Steve and Barry
Joy Ride
by Steven Deutsch

I was eleven when my older brother taught me to ride. My father had children late and hadn’t the stamina to chase me up and down Hopkinson Avenue while I learned to balance on two wheels. Besides, my parents couldn’t afford to buy me a bike. The kids my age had been zipping along on their bikes for five or six years and I could imagine their catcalls and insults as I tumbled from the seat or did something on the bike that was unimaginably stupid. I was frightened as I came down the tenement steps. At eleven, I was frightened of nearly everything.

“The exact opposite of his brother,” my family would say, as if in chorus. My brother was a tough guy in the run-down neighborhood in Brooklyn which we called home. In the fifties, Brooklyn was home to dozens of street gangs. Decked out in motorcycle boots and jackets and armed with zip-guns and switchblade knives, they fought each other for girls, for territory and for the sheer joy of it. My brother, Barry, was a Brownsville Bouncer. I didn’t want to disappoint him.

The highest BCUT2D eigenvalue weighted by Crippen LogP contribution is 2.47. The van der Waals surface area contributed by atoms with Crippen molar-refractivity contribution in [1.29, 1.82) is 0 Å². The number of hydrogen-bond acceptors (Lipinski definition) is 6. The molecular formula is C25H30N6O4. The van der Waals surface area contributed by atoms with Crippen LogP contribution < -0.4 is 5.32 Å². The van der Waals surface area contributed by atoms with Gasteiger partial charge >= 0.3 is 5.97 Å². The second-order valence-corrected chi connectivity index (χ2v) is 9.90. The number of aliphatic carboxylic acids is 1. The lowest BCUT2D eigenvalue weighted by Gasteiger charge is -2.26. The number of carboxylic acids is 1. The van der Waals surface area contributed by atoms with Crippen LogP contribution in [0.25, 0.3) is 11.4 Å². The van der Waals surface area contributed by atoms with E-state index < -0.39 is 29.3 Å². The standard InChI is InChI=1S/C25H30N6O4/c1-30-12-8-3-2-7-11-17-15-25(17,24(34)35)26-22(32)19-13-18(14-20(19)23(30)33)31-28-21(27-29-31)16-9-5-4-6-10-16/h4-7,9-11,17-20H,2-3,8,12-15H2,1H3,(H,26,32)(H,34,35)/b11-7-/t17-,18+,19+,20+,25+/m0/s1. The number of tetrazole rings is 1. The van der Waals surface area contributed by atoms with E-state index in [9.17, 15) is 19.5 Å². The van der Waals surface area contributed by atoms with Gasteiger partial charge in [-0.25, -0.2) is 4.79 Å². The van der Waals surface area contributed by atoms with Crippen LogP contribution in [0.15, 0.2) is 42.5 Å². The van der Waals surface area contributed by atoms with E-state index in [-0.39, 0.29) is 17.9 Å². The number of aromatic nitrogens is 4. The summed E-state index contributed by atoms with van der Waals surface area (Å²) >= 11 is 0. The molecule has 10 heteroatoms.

He was patient that day. Running me up and down the street on a newish Schwinn as I slowly got the hang of it. By the afternoon, I had it and set off not too shakily on my own. But as I turned the corner to Chester Street, an older boy I didn’t know screamed, “That’s my bike,” and took off after me.

I rode like the wind. I rode triumphant. Sure, my parents would make me give the bike back, but for now I pedaled like my life depended on it, a grin growing and growing on my satisfied face.

PHOTO: The author (left) and his brother Barry, mid-late 1950s, Brooklyn, New York.

NOTE FROM THE AUTHOR: The story is fiction with a smattering of the truth. The neighborhood, Brooklyn, and my brother as a tough guy are real enough. He would have been perfectly capable of stealing a bike to teach me to ride. And, as he was seven years older than I was, the idea of making him proud—whatever that might mean—was always with me as I grew up.

ABOUT THE AUTHOR: Steven Deutsch, a semi-retired practitioner of fluid mechanics as applied to mechanical hearts and valves, lives a quiet life in State College, Pennsylvania, with his artist wife, Karen. He has published poetry and short fiction.